Adults who are unable to communicate their discomfort may attack themselves or others, or run away. “When our patients come in presenting in that way, to us it’s constipation until proven otherwise,” he says.
Because the program specializes in adults with developmental difficulties, it also provides an easy transition out of pediatric care, which is often difficult for people with autism to navigate. A study looking at the insurance records of more than 16,000 young adults with autism, aged 16 to 23, found that their use of healthcare services outside of the emergency room declined notably with age1.
Spreading the word:
Jones says hospitals from other states would like to replicate the Neurobehavior HOME program but lack the funding. Mount Sinai Medical Center in Miami, Florida, opened a clinic for adults with autism in January, using funds from a private donor. Its Adult Autism Clinic employs primary care doctors, a neurologist, a cardiologist and a gastroenterologist, all of whom are specially trained to work with people on the spectrum. The waiting room has relaxation aids, such as noise-canceling headphones.
“We try to reduce the anxiety, as well as the difficulties in trying to care for patients with autism,” says Elizabeth Kury-Perez, the clinic director.
An alternative to such integrated centers might be to systematically train primary care doctors to work with adults on the spectrum. But that solution is impractical, Nicolaidis says. Most doctors are unlikely to undergo specialized training for the few individuals they see with the condition.
Even if doctors were willing to put in the time, the training is unlikely to be sufficient, given how diverse autism is. “I can’t tell them to do x, y, z for every autistic patient, because autism is so heterogeneous,” Nicolaidis says.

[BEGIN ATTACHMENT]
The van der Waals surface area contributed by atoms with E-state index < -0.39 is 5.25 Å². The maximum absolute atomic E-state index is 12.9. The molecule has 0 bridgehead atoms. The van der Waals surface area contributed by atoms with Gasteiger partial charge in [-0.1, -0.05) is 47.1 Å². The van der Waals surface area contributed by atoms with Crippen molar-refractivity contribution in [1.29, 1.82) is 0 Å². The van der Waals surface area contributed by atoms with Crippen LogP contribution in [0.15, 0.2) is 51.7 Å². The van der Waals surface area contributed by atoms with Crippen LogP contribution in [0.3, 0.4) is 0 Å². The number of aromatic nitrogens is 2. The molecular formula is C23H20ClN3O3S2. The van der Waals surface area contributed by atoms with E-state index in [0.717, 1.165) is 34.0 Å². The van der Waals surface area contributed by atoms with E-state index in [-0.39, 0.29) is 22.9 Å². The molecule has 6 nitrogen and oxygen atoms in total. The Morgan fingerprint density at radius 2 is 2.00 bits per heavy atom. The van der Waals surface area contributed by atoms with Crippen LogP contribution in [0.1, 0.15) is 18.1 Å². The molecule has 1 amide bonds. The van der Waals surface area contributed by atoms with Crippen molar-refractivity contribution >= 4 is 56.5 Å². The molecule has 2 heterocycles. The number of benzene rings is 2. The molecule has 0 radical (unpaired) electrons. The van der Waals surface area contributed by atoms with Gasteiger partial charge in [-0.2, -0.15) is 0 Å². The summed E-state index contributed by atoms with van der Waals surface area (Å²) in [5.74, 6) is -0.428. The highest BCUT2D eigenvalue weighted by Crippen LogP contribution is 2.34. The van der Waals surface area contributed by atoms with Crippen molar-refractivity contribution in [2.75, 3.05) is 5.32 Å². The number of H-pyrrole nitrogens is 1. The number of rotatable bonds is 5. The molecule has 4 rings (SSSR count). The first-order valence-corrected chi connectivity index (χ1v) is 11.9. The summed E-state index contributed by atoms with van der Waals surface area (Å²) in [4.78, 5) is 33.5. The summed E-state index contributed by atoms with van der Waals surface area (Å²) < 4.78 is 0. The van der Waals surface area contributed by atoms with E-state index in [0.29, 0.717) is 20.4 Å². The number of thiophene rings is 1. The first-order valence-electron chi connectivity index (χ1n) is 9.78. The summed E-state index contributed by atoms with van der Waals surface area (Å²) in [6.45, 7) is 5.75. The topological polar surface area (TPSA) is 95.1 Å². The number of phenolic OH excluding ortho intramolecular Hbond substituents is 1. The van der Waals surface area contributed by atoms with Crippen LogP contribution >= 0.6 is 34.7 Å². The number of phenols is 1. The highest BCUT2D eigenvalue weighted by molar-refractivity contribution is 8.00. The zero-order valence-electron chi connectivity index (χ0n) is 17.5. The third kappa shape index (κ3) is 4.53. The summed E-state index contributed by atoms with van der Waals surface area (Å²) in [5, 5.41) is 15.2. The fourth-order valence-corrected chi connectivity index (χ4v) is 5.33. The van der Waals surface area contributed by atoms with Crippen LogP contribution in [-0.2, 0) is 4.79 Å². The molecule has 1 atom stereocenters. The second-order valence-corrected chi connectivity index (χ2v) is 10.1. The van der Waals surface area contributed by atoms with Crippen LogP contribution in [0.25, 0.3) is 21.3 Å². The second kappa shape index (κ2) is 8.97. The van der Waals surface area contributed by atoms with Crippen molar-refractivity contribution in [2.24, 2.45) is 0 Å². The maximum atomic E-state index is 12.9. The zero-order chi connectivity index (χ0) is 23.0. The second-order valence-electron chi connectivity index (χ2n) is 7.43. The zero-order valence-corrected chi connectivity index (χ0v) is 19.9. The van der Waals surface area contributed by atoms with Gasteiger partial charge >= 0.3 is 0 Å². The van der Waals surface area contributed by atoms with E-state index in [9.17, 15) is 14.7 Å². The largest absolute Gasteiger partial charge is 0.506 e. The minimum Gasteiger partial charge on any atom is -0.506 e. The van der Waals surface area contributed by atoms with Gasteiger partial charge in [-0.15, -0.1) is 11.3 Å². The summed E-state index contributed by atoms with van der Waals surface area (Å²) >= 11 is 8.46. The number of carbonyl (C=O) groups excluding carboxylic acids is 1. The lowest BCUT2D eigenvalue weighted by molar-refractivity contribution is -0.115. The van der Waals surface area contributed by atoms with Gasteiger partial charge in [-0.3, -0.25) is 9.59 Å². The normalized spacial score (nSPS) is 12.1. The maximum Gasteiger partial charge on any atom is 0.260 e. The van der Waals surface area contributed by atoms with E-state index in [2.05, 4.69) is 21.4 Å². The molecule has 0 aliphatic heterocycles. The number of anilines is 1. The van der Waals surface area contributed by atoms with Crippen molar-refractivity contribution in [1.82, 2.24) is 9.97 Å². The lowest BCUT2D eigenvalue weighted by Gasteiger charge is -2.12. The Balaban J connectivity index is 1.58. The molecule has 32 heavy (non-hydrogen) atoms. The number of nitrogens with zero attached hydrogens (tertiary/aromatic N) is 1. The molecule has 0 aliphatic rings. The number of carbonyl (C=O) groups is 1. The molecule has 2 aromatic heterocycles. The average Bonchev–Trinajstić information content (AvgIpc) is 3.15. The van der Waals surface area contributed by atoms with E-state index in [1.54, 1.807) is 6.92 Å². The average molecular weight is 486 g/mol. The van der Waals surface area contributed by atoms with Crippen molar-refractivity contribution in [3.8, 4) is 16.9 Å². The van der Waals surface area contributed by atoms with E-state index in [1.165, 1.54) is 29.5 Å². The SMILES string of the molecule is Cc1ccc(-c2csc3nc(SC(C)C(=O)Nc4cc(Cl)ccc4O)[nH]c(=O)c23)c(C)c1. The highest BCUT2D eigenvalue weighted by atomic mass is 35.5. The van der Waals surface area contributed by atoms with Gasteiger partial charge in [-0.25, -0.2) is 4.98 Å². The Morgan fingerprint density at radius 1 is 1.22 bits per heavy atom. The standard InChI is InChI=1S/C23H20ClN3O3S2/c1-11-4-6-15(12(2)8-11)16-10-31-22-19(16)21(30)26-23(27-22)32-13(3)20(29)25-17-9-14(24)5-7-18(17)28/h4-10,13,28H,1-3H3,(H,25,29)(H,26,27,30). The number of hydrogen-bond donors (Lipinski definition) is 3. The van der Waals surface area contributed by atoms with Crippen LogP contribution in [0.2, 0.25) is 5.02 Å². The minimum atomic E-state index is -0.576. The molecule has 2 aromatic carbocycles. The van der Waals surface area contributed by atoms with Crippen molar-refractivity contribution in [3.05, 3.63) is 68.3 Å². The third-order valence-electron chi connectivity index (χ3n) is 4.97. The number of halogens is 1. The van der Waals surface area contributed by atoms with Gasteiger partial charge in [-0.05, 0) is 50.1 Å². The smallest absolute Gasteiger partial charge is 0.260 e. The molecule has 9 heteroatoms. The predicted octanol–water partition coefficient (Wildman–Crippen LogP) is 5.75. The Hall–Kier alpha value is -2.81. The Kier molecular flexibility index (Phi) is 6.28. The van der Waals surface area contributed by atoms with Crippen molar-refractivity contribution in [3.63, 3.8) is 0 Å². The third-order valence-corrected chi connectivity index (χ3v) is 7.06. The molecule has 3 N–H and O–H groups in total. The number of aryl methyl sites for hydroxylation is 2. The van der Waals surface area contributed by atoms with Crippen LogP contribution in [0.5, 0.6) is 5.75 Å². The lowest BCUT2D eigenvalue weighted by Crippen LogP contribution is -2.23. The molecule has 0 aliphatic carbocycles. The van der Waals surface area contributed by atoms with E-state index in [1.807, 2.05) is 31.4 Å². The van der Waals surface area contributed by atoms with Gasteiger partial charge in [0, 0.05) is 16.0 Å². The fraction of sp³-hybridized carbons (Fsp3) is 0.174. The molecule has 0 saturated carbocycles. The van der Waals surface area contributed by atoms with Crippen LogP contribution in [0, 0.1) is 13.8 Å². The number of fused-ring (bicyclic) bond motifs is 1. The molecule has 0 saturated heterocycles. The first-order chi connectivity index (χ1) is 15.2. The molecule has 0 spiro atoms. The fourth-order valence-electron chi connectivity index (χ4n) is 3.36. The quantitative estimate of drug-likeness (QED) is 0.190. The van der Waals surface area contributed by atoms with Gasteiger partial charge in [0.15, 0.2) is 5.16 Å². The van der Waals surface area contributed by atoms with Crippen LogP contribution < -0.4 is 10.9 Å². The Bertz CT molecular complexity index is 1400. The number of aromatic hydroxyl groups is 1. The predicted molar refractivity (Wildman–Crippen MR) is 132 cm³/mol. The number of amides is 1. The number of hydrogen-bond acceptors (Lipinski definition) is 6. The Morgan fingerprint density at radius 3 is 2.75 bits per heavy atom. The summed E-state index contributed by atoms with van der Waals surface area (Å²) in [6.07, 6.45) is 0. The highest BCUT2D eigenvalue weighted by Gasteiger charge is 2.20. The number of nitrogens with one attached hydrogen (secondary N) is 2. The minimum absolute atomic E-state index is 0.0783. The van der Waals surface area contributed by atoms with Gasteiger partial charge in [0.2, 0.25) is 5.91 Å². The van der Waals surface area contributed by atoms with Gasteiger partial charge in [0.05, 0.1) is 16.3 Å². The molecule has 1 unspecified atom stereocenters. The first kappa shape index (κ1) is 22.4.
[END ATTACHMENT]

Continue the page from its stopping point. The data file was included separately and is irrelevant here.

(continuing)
As the next-best solution, Nicolaidis and her colleagues have developed a healthcare tool kit for adults with autism and their primary care providers. This online resource offers health, legal and ethical information, as well as other helpful materials, for adults with autism. It includes worksheets designed to help them schedule doctor’s appointments, for example, or prepare for a wait prior to an appointment.
It also features an online questionnaire that adults with autism or their caregivers can fill out before their visit to help doctors tailor treatments. For example, a person can indicate whether it bothers him if a doctor stands too close.
Nicolaidis and her team tested the tool in 259 adults and 51 primary care providers. They found that for those with autism, overall satisfaction with healthcare improved one month after providing the tool kit to their doctors2. A study of 14 clinics, half of which have access to the tool kit, and 3 large healthcare providers is underway. The goal is to integrate the tool kit into primary care.
Before the Neurobehavior HOME program, Madsen says he spent a significant portion of each medical visit trying to bring doctors up to speed on his different conditions. His sister Heather, who also has autism and Miller syndrome and participates in Neurobehavior HOME, had the same experience. “We had to educate every doctor that we went to; we had to be doctors to all the doctors,” Madsen says.
Finding doctors who could monitor his medical needs was a turning point for Madsen. His current psychiatrist, for example, has found a combination of medications that can safely manage his pain and depression. He still struggles with anxiety, he says, but his weekly visits give him the reassurance he needs to stay stable.